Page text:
Running away and stress relieved

Our ancestors, who lived in the middle of nature, had no problem with this - on the contrary, the stressful state forced you to act physically. In a situation that was perceived as threatening to throw the spear, to run away with full force or to roll away from a stone avalanche, survival was ensured and the stress situation ended immediately. Once the antelope had been shot, the leopard had been chased away, or the baby was safe, the hormones shut down as quickly as they had previously risen. So our brain is waiting for the signal that the danger is averted - the moment when we can take a deep breath. The typical “pooh”, which we should all be familiar with, signals that the stress mode of shortness of breath has ended and our circulation is normalizing again.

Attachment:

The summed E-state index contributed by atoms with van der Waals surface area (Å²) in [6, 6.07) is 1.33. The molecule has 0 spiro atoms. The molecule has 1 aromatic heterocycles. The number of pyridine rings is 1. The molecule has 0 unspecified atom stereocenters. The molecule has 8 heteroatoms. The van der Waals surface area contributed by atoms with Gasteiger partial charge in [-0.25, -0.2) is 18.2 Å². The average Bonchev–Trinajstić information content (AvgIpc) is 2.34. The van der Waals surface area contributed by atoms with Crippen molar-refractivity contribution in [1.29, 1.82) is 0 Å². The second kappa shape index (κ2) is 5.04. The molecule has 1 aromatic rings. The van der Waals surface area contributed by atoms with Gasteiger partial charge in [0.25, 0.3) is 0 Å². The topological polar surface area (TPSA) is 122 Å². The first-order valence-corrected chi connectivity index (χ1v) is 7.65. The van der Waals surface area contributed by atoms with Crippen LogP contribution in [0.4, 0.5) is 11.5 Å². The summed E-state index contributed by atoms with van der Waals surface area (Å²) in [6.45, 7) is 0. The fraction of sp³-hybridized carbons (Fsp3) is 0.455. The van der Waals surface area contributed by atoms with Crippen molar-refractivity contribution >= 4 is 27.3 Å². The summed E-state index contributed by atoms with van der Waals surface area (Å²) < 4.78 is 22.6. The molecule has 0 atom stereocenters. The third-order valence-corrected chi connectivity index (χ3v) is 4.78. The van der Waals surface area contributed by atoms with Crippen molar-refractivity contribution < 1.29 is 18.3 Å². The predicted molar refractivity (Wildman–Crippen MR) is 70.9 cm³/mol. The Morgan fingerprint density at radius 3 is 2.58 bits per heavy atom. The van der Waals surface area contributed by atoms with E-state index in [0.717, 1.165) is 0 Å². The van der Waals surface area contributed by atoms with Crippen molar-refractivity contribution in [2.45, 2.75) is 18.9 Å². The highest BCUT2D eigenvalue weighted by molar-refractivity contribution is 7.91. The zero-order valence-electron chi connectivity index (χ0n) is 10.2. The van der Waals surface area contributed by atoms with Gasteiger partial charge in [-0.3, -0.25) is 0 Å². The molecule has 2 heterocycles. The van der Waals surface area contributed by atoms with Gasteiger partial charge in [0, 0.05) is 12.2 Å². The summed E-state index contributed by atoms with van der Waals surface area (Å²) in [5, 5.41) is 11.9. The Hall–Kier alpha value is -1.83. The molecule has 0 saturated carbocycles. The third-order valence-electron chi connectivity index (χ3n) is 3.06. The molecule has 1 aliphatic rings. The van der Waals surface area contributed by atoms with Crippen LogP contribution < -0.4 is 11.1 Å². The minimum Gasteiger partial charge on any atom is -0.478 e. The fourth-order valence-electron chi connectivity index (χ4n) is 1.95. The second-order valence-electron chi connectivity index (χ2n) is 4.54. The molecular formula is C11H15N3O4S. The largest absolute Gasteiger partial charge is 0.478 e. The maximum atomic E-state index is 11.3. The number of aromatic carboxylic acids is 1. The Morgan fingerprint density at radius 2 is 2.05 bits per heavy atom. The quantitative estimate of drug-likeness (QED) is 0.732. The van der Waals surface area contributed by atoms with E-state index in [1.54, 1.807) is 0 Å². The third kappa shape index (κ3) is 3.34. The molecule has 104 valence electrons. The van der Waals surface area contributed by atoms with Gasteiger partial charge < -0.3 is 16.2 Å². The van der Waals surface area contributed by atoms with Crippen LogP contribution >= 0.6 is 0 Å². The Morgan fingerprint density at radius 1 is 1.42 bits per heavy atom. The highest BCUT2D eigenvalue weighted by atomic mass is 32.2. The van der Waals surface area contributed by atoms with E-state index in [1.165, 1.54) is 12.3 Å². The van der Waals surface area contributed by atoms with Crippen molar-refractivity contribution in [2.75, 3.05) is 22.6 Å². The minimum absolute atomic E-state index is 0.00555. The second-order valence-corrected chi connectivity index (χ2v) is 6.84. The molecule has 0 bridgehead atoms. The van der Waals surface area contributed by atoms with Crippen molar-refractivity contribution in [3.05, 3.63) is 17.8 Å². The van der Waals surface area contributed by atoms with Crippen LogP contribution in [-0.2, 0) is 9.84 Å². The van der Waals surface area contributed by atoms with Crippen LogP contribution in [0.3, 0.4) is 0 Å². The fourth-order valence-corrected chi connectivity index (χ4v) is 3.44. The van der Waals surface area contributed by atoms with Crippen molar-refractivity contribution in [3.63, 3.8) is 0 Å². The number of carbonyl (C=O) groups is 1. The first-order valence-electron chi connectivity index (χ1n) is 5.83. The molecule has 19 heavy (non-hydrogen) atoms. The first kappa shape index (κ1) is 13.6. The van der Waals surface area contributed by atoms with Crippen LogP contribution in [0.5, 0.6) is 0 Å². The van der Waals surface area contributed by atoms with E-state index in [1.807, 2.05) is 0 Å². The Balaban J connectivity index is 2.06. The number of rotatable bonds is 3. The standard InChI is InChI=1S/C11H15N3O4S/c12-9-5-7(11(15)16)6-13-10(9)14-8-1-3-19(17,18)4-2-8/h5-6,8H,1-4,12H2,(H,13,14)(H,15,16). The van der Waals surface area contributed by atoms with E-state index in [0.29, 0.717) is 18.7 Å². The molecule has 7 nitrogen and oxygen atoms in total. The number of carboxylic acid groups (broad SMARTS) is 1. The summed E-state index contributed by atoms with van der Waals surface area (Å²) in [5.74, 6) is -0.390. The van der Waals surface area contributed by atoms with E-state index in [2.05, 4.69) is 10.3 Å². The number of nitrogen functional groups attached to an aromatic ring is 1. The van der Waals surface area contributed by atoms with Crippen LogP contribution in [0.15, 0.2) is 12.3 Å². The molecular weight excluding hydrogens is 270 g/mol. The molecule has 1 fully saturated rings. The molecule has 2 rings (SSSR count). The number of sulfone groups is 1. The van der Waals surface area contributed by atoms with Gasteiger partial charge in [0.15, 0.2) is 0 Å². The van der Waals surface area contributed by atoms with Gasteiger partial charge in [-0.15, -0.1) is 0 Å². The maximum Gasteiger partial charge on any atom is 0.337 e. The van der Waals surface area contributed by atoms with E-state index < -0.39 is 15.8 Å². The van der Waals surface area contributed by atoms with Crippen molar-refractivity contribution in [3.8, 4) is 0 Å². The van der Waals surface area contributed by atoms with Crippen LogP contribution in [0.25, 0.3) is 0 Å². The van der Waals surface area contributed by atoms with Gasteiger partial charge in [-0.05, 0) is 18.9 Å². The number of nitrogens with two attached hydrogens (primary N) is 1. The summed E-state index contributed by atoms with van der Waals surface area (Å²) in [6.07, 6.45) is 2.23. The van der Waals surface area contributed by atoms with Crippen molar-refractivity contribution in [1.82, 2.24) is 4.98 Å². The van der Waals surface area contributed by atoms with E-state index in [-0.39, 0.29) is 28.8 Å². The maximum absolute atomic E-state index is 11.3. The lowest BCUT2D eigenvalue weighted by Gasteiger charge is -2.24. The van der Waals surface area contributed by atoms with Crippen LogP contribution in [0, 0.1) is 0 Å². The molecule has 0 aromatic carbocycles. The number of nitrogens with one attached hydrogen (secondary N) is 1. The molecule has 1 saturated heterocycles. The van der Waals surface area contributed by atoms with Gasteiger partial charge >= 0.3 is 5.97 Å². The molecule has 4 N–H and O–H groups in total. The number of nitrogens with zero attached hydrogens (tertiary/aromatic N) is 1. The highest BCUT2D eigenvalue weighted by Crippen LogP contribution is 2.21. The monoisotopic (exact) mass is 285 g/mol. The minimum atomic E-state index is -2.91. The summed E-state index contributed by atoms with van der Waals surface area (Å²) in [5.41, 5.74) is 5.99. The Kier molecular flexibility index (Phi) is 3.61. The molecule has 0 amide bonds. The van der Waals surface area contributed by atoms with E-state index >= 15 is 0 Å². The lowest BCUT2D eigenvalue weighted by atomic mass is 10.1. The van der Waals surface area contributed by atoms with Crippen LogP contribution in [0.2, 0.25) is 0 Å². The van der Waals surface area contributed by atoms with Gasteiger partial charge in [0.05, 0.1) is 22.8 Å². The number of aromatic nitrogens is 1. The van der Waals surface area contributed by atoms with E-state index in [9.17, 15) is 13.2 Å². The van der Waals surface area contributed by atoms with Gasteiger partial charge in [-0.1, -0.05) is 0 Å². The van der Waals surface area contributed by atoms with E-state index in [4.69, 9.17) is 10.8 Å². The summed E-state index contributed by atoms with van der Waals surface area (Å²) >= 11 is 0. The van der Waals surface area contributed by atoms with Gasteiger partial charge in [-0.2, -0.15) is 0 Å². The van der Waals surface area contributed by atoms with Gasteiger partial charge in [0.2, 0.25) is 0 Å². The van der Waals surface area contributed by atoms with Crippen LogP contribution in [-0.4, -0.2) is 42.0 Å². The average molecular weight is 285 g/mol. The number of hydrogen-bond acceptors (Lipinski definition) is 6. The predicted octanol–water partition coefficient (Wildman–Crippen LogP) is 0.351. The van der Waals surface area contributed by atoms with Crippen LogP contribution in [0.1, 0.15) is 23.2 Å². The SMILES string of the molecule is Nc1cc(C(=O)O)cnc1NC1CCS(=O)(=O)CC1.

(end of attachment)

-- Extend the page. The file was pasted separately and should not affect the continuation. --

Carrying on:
Roller coaster and horror films

Even without knowing the biochemical processes, we keep exposing ourselves to such short-term stress reactions again and again: some watch a thriller, others read a horror novel, while third roller coasters ride and fourth run a marathon.

According to Stephen King, horror literature is based on a very simple pattern: there is a monster that threatens people and ultimately kills them. The tension in the story is about whether the monster or the hunted people win. When the monster is dead at the end of the story, we breathe easy and feel good. Children e.g. have a more peaceful sleep when the evil witch dies in the bedtime story, causing the previously increased hormones to return to normal mode.